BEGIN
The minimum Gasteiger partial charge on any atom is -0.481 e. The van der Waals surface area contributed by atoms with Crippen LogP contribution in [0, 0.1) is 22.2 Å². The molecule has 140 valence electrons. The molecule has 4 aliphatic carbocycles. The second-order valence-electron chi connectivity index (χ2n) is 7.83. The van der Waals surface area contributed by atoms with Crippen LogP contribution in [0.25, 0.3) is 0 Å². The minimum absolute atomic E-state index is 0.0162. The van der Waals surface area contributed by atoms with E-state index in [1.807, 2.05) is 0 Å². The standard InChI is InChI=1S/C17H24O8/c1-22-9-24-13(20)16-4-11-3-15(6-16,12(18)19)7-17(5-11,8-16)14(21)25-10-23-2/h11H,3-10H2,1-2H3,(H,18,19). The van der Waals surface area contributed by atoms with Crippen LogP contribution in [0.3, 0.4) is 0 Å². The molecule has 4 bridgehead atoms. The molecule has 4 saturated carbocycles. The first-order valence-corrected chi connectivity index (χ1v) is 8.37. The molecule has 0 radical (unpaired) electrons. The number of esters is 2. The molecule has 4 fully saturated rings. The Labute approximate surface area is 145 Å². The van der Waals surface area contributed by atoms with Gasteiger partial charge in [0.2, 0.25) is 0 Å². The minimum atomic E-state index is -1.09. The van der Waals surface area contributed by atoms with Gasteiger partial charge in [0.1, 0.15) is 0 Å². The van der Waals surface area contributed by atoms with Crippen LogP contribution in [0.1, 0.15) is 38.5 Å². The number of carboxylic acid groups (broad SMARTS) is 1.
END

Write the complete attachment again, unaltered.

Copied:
The minimum Gasteiger partial charge on any atom is -0.481 e. The van der Waals surface area contributed by atoms with Crippen LogP contribution in [0, 0.1) is 22.2 Å². The molecule has 140 valence electrons. The molecule has 4 aliphatic carbocycles. The second-order valence-electron chi connectivity index (χ2n) is 7.83. The van der Waals surface area contributed by atoms with Crippen LogP contribution in [0.25, 0.3) is 0 Å². The minimum absolute atomic E-state index is 0.0162. The van der Waals surface area contributed by atoms with E-state index in [1.807, 2.05) is 0 Å². The standard InChI is InChI=1S/C17H24O8/c1-22-9-24-13(20)16-4-11-3-15(6-16,12(18)19)7-17(5-11,8-16)14(21)25-10-23-2/h11H,3-10H2,1-2H3,(H,18,19). The van der Waals surface area contributed by atoms with Crippen LogP contribution in [0.3, 0.4) is 0 Å². The molecule has 4 bridgehead atoms. The molecule has 4 saturated carbocycles. The first-order valence-corrected chi connectivity index (χ1v) is 8.37. The molecule has 0 radical (unpaired) electrons. The number of esters is 2. The molecule has 4 fully saturated rings. The Labute approximate surface area is 145 Å². The van der Waals surface area contributed by atoms with Gasteiger partial charge in [0.2, 0.25) is 0 Å². The minimum atomic E-state index is -1.09. The van der Waals surface area contributed by atoms with Gasteiger partial charge in [0.1, 0.15) is 0 Å². The van der Waals surface area contributed by atoms with Crippen LogP contribution in [0.1, 0.15) is 38.5 Å². The number of carboxylic acid groups (broad SMARTS) is 1.